The FiST has found the perfect balance of being a car that doesn’t hammer your monthly payments (or insurance quote) and still provides a fun driving experience while being versatile. With the rear seats folded down, the rear hatch is quite large and great for moving and trucking things around town. The little car is easy to park and with its red brake calipers and tasteful ST badging, the car actually turns more heads than you would think. I’ve owned Bullitt Mustangs and Corvette Z06s and more people come up to me in parking lots and randomly ask questions about the FiST than they ever did my other cars. “Does that thing have a turbo?” “Yes, yes it does have a turbo.”
Our Fiesta ST
We did our homework before purchasing our Fiesta ST. Because we are going to autocross the car, we wanted to get the lightest version of the Fiesta possible. There were a few options that looked enticing, especially the Recaro seats (which many Fiesta ST owners swear by). However, the Recaro seat option came with heated rearview mirrors, making the car heavier than the non-Recaro optioned cars. We eventually found a car that had zero options, other than a $375 painted wheel upgrade. We didn’t care about the wheels because we knew we will be swapping out the wheels later for something lighter for racing (improving unsprung weight, rotational mass, and thus braking and accelerating efficiency). Not only is a no-option Fiesta lighter, but it is less expensive too. After some haggling, we scored ours for $19,000. That is dirt cheap for the performance! Also with the purchase of the car, we get a free day at Ford’s Octane Academy at Utah Motorsports Campus (which we will cover later in a future “The Way of the FiST” installment).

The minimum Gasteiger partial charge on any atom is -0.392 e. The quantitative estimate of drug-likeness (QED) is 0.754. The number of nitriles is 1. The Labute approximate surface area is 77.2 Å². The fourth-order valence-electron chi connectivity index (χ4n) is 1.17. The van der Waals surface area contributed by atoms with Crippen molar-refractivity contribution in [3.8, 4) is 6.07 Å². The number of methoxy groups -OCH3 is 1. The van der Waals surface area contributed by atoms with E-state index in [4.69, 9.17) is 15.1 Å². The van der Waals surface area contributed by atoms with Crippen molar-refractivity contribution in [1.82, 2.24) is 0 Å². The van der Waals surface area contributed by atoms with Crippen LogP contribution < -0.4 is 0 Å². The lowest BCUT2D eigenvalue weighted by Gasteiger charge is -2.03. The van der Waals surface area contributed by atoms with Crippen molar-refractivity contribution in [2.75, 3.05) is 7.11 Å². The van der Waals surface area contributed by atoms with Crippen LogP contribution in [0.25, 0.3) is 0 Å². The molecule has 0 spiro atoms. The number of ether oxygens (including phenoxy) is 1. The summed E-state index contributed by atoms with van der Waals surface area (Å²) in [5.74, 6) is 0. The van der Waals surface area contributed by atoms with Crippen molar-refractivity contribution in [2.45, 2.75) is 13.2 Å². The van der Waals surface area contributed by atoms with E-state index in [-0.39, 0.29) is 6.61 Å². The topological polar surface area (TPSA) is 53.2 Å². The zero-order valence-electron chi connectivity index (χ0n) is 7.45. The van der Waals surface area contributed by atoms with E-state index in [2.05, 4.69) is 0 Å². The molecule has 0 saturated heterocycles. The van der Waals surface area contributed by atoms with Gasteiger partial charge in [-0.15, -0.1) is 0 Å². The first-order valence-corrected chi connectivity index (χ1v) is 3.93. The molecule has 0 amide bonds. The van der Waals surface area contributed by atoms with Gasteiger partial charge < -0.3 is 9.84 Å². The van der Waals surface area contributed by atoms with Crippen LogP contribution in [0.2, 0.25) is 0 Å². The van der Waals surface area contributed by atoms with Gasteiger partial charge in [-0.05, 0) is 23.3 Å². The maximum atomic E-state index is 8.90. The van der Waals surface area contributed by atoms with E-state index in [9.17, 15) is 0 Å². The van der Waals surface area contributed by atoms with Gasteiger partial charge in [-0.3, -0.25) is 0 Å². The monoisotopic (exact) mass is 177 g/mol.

I’ve had the car for a month now and have been taking it on multiple road trips to break in the engine (and because I needed to get places). The interior is comfortable and the Ford SYNC is easy to use and keeps me from texting and driving (thus saving my life). The backup camera is the best I have seen on the market. The fuel mileage has been as advertised and has kept me out of the gas stations (which is a nice reprieve after being a Mustang owner).
Welcome to “The Way of the FiST” where we will spend the next year tuning up our little hot hatch from Ford, covering the build of the Fiesta ST, and trying to win some trophies in SCCA’s H-Street class.